Yay!! I’ve lost 25.6 pounds total so far with 54.4 pounds to go to reach my goal! My BMI has dropped from 36.9 to 33.1 and my goal is 24.9.
Natural Weight Loss
No Washing or Chopping Needed
Some nutrients, like fiber and vitamins C and B, may be a bit lower in preserved produce, but other nutrients may be even higher.
For example, the antioxidant lycopene is even higher in canned tomatoes.
During canning, fruits and vegetables are heated, which can increase the availability of certain nutrients in some plants, like tomatoes, because the cell walls in the plant are disrupted, releasing the nutrients to be absorbed more easily.
It’s easy to see why you should rely on preserved produce when you consider their nutrition, ripe flavor, ease of use, and economical price.
Stock your pantry with canned unsalted beans, tomatoes, peaches, pineapple, and corn to add to soups, salads, side dishes, fruit desserts, and main dishes.
Gather a selection of dried, unsweetened fruits like berries, pears, raisins, figs, and dates for snacks, baking, and cereal toppings.
Try dried tomatoes and mushrooms as flavor enhancers.
Fill your freezer with frozen, unsweetened fruits for smoothies and cereal and yogurt toppings, as well as vegetables like edamame, green beans, spinach, and peas for salads, soups, and side dishes.
Best of all, these preserved fruits and vegetables are simple to use – no washing or chopping required.
Recipe of the Day: Fig Oat Bars
Active Preparation Time: 15 minutes
Total Preparation Time: 40 minutes
A perfect treat for lunch boxes, this rich, gooey fig bar is packed with whole grain, nut, and fruit goodness.
And since it relies on preserved foods, like dried fruits, you can keep these ingredients on hand to whip up this dessert in minutes.
It’s great served warm with a steaming cup of coffee on a chilly day.
Plus, it’s packed with health-protective fiber and phytochemicals, such as anthocyanin – the thing responsible for the purple-black color in figs and linked to benefits like brain health.
Makes 16 servings (one 2×2″ square each)
4 ounces dried figs
2/3 cup water
Nonstick cooking spray
1 cup white whole wheat flour
1/2 cup almond flour or almond meal
1/2 cup uncooked old-fashioned oats
1/4 cup chopped almonds
1/2 teaspoon baking soda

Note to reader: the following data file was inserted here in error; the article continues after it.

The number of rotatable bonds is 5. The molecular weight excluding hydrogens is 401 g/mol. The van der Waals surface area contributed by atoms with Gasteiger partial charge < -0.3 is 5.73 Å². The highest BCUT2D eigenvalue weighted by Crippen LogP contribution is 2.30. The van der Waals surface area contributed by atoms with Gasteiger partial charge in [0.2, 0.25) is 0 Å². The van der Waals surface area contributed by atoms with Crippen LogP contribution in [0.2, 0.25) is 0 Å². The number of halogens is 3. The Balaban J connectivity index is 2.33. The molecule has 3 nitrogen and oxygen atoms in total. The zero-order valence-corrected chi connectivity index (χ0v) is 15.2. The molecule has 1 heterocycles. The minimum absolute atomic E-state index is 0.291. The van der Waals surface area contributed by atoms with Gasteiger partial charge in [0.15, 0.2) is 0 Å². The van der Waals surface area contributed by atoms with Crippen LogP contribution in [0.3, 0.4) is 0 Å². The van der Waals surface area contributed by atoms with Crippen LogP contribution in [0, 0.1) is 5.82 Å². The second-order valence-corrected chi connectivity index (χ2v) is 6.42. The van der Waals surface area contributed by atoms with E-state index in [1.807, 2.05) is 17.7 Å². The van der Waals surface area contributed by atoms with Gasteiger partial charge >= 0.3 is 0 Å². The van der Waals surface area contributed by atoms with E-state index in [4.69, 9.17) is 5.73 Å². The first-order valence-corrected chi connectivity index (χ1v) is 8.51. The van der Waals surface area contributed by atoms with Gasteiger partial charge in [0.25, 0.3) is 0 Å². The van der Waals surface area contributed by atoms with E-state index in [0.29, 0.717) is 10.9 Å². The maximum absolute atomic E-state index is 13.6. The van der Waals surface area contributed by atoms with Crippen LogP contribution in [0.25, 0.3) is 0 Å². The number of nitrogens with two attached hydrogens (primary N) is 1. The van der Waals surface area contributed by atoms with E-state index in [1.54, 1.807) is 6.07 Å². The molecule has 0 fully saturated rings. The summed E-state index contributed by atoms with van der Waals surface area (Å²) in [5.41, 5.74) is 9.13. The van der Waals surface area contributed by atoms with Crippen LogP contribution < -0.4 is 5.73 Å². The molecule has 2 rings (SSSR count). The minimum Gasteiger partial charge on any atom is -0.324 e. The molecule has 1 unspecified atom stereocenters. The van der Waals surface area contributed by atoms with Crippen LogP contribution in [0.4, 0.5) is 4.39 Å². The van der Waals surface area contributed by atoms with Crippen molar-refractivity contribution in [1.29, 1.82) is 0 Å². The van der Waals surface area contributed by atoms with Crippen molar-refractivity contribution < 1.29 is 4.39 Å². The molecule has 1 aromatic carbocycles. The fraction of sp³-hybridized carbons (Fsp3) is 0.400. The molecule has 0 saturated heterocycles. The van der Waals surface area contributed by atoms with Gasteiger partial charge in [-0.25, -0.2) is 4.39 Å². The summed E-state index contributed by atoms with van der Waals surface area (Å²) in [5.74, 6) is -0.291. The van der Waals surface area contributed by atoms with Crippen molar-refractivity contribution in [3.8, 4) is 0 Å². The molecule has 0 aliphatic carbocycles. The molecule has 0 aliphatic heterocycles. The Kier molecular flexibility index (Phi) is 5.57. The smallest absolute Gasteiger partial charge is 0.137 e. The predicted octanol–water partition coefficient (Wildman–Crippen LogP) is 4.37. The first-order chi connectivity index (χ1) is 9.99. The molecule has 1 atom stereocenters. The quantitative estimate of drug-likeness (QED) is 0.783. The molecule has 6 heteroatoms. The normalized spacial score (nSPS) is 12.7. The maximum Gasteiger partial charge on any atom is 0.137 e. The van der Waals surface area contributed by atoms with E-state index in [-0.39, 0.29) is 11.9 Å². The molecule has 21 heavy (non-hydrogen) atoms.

1 teaspoon cinnamon
1/4 cup olive oil
1/4 cup unsweetened plain plant-based milk
2 tablespoon maple syrup
Zest of 1 small lemon
*Use as many organic ingredients as possible.
1. Place the figs in a small pot with water and cover. Bring to a boil over medium heat and cook for 1 minute, then turn off the heat and leave the figs in the pot, covered, to rest for 10 minutes.
2. Preheat the oven to 350°F. Spray an 8×8″ baking dish with nonstick cooking spray.
3. Meanwhile, mix the white whole wheat flour, almond flour, oats, almonds, baking soda, and cinnamon together. Stir in the olive oil, plant-based milk, and maple syrup to make a dough.
4. Place the figs with their liquid and the lemon zest into a blender and process into a thick paste. Pause to scrape down the sides of the blender as needed.
5. Pat about 2/3 of the dough into the bottom of the dish. Spread the fig paste on top. Scatter the remaining dough over it in small crumbs. Bake for 25-30 minutes, until golden brown.
6. Allow to cool for 10 minutes, then slice into 16 squares. Serve immediately.
Note: Store leftover bars in an airtight container in the refrigerator for up to 1 week.
Variation: Substitute raisins, prunes, or dried apricots for figs, or use a combination. To make this gluten-free, substitute an all-purpose gluten-free flour blend (like Bob’s Red Mill or King Arthur Flour) for the white whole wheat flour and make sure all other ingredients are gluten-free.
Per serving: 135 calories, 6 g total fat (0.5 g saturated), 6 mg sodium, 20 g total carbohydrates (10 g sugar), 5 g fiber, 3 g protein.
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Dick and Lenay
from Plant-Powered For Life by Sharon Palmer, RDN